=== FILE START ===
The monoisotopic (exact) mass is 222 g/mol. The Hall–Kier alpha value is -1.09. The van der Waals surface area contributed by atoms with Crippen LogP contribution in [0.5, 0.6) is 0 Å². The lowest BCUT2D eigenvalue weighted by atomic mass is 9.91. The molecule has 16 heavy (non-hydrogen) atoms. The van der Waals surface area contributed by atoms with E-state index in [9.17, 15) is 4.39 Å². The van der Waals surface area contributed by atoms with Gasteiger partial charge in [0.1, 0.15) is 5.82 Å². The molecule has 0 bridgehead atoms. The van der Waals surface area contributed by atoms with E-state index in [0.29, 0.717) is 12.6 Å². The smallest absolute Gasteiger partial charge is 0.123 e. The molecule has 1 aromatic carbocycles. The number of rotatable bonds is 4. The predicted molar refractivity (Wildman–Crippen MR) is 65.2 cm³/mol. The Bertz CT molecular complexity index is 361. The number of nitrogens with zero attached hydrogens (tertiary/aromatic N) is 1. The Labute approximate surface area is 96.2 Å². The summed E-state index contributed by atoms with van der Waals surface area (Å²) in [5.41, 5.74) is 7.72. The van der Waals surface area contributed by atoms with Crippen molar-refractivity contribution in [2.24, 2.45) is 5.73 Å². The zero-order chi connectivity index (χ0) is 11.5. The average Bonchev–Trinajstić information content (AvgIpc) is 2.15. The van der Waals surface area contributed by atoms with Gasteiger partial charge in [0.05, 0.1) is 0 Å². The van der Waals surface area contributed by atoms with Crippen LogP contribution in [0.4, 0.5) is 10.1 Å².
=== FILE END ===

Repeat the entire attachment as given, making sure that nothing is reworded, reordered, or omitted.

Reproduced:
The monoisotopic (exact) mass is 222 g/mol. The Hall–Kier alpha value is -1.09. The van der Waals surface area contributed by atoms with Crippen LogP contribution in [0.5, 0.6) is 0 Å². The lowest BCUT2D eigenvalue weighted by atomic mass is 9.91. The molecule has 16 heavy (non-hydrogen) atoms. The van der Waals surface area contributed by atoms with E-state index in [9.17, 15) is 4.39 Å². The van der Waals surface area contributed by atoms with Gasteiger partial charge in [0.1, 0.15) is 5.82 Å². The molecule has 0 bridgehead atoms. The van der Waals surface area contributed by atoms with E-state index in [0.29, 0.717) is 12.6 Å². The smallest absolute Gasteiger partial charge is 0.123 e. The molecule has 1 aromatic carbocycles. The number of rotatable bonds is 4. The predicted molar refractivity (Wildman–Crippen MR) is 65.2 cm³/mol. The Bertz CT molecular complexity index is 361. The number of nitrogens with zero attached hydrogens (tertiary/aromatic N) is 1. The Labute approximate surface area is 96.2 Å². The summed E-state index contributed by atoms with van der Waals surface area (Å²) in [5.41, 5.74) is 7.72. The van der Waals surface area contributed by atoms with Crippen molar-refractivity contribution in [2.24, 2.45) is 5.73 Å². The zero-order chi connectivity index (χ0) is 11.5. The average Bonchev–Trinajstić information content (AvgIpc) is 2.15. The van der Waals surface area contributed by atoms with Gasteiger partial charge in [0.05, 0.1) is 0 Å². The van der Waals surface area contributed by atoms with Crippen LogP contribution in [0.4, 0.5) is 10.1 Å².